Progress has carefully been made in those areas, but at a pace that reflects the consequences of mistakes.
My thesis is that recent technological advances, namely AI, done with the right interface, will allow a giant leap forward in medical diagnostic and treatment.
A knowledge-worker (a radiologist, for example) appropriately augmented and with AI in their workflow is empowered and gains “superpowers.” He or she is now, by virtue, “the best in the world.”
The elusive AGI (Artificial General Intelligence) looked for by scientists (and novelists) for centuries is, in our opinion, the amalgamation of silicon and flesh. Or in other words — IAA. Intelligence Augmentation and Amplification.
When AI and a doctor seamlessly work together, they are leveraging each other’s skills. In a sense creating a chimera where the combination of both is 1+1 = 10. We will further discuss this when we review our investment in Aidoc, Immunai, Deepcure, and canopy Immuno-Therapeutics.
On Aidoc and augmenting radiologists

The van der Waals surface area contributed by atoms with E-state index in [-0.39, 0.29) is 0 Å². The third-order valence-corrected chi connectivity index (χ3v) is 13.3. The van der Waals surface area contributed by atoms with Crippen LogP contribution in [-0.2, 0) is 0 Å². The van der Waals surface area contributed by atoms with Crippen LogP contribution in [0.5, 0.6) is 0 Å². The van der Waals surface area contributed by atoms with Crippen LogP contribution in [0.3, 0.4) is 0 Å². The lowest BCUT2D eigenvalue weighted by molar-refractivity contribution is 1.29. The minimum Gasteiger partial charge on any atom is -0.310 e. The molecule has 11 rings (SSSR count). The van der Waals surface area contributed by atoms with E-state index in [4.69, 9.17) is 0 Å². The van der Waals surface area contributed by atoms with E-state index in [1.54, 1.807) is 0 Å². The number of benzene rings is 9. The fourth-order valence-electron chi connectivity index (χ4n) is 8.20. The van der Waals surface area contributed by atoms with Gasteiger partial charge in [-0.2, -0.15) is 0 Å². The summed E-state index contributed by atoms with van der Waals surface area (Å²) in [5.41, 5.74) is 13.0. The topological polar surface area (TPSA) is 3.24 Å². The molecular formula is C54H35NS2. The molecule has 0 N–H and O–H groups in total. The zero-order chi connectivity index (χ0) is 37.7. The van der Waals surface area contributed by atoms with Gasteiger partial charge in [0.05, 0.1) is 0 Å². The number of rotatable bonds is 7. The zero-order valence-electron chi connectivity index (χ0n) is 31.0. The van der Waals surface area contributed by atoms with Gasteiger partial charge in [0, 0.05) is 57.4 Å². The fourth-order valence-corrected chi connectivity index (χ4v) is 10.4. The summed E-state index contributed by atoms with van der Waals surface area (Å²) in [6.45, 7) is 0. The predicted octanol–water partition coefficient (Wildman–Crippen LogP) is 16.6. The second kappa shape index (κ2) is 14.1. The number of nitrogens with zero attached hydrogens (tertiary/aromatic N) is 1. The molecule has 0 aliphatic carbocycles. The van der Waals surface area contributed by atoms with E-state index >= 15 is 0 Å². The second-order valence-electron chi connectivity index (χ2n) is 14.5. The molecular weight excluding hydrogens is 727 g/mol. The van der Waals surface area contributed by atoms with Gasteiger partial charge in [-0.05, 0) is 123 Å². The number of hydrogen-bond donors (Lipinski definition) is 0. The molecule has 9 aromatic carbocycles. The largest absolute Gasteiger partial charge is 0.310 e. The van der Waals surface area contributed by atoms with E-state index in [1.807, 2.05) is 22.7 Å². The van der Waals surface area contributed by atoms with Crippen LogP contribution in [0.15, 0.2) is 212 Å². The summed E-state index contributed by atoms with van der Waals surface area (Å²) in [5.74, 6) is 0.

Aidoc is the undisputed market leader in applying AI to empower radiologists and augment their workflow. Their secret to success was based on an understanding of their radiologist partners. Radiologists fear missing a critical time-sensitive diagnosis due to an oversight or an incorrect triage that delayed the case from reaching them on time. The sad reality is that this happens too often. Radiologists are, after all, only human, as is the triage team.
Aidoc’s revolutionary product introduced an ‘always on’ assistant that jointly examines every scan with the radiologist. This is a historic moment! For the first time, the diagnostic process is revolutionized by augmenting and empowering a medical professional’s intellectual process with a machine.
What is equally radical about this process (thanks to Aidoc’s wisdom) is that the radiologist does not need to change how they work. The augmentation interfaces naturally with their current workflow. Those who follow current medical processes can employ futuristic technologies without learning an entirely new operating way. Having Aidoc in operation after the radiologist witnesses what it can do, reduces the radiologist’s stress level.
To quote Dr. Kfir Oved, founder, and CEO of Canopy, to clarify an important point:
The role of AI is to increase the level of compassion and humane medicine, not to replace humans (at least for now). Physicians should be empowered rather than replaced.
Which has been Aidoc’s own thesis and focus from day one.
Of course, so long as the company has managed to ‘crack’ the AI / UI / FDA barriers, as Aidoc successfully has.